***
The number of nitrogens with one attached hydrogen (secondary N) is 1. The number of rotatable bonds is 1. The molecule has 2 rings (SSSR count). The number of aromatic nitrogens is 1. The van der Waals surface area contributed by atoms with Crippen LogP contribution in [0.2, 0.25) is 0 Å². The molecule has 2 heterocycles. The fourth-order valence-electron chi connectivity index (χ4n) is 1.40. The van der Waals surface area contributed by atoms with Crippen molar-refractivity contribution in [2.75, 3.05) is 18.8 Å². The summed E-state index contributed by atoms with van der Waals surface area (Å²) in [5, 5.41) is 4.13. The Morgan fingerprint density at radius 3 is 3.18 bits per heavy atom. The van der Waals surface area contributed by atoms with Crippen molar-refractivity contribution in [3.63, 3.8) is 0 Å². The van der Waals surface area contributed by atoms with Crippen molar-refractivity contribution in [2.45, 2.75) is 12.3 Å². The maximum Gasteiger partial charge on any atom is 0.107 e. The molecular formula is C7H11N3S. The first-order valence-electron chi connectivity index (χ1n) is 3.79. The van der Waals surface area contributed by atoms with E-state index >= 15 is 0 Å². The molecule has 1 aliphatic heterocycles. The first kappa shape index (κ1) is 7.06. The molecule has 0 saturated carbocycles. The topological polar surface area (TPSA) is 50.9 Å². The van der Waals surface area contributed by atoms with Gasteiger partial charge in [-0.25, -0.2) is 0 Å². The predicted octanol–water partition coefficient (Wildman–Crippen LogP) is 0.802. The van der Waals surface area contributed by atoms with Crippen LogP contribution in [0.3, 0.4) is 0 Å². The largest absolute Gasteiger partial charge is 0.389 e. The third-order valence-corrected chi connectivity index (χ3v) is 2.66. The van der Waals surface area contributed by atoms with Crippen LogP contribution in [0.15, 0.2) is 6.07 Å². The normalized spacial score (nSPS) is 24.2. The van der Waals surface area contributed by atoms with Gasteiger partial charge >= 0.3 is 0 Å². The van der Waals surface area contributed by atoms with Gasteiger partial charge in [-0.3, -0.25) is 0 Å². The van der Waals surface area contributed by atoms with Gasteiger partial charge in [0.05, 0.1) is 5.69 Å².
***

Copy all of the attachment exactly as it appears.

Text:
The number of nitrogens with one attached hydrogen (secondary N) is 1. The number of rotatable bonds is 1. The molecule has 2 rings (SSSR count). The number of aromatic nitrogens is 1. The van der Waals surface area contributed by atoms with Crippen LogP contribution in [0.2, 0.25) is 0 Å². The molecule has 2 heterocycles. The fourth-order valence-electron chi connectivity index (χ4n) is 1.40. The van der Waals surface area contributed by atoms with Crippen molar-refractivity contribution in [2.75, 3.05) is 18.8 Å². The summed E-state index contributed by atoms with van der Waals surface area (Å²) in [5, 5.41) is 4.13. The Morgan fingerprint density at radius 3 is 3.18 bits per heavy atom. The van der Waals surface area contributed by atoms with Crippen molar-refractivity contribution in [3.63, 3.8) is 0 Å². The van der Waals surface area contributed by atoms with Crippen molar-refractivity contribution in [2.45, 2.75) is 12.3 Å². The maximum Gasteiger partial charge on any atom is 0.107 e. The molecular formula is C7H11N3S. The first-order valence-electron chi connectivity index (χ1n) is 3.79. The van der Waals surface area contributed by atoms with E-state index >= 15 is 0 Å². The molecule has 1 aliphatic heterocycles. The first kappa shape index (κ1) is 7.06. The molecule has 0 saturated carbocycles. The topological polar surface area (TPSA) is 50.9 Å². The van der Waals surface area contributed by atoms with Gasteiger partial charge in [-0.25, -0.2) is 0 Å². The predicted octanol–water partition coefficient (Wildman–Crippen LogP) is 0.802. The van der Waals surface area contributed by atoms with Crippen LogP contribution in [0.3, 0.4) is 0 Å². The largest absolute Gasteiger partial charge is 0.389 e. The third-order valence-corrected chi connectivity index (χ3v) is 2.66. The van der Waals surface area contributed by atoms with Crippen LogP contribution in [0.15, 0.2) is 6.07 Å². The normalized spacial score (nSPS) is 24.2. The van der Waals surface area contributed by atoms with Gasteiger partial charge >= 0.3 is 0 Å². The van der Waals surface area contributed by atoms with Gasteiger partial charge in [-0.3, -0.25) is 0 Å². The van der Waals surface area contributed by atoms with Gasteiger partial charge in [0.05, 0.1) is 5.69 Å².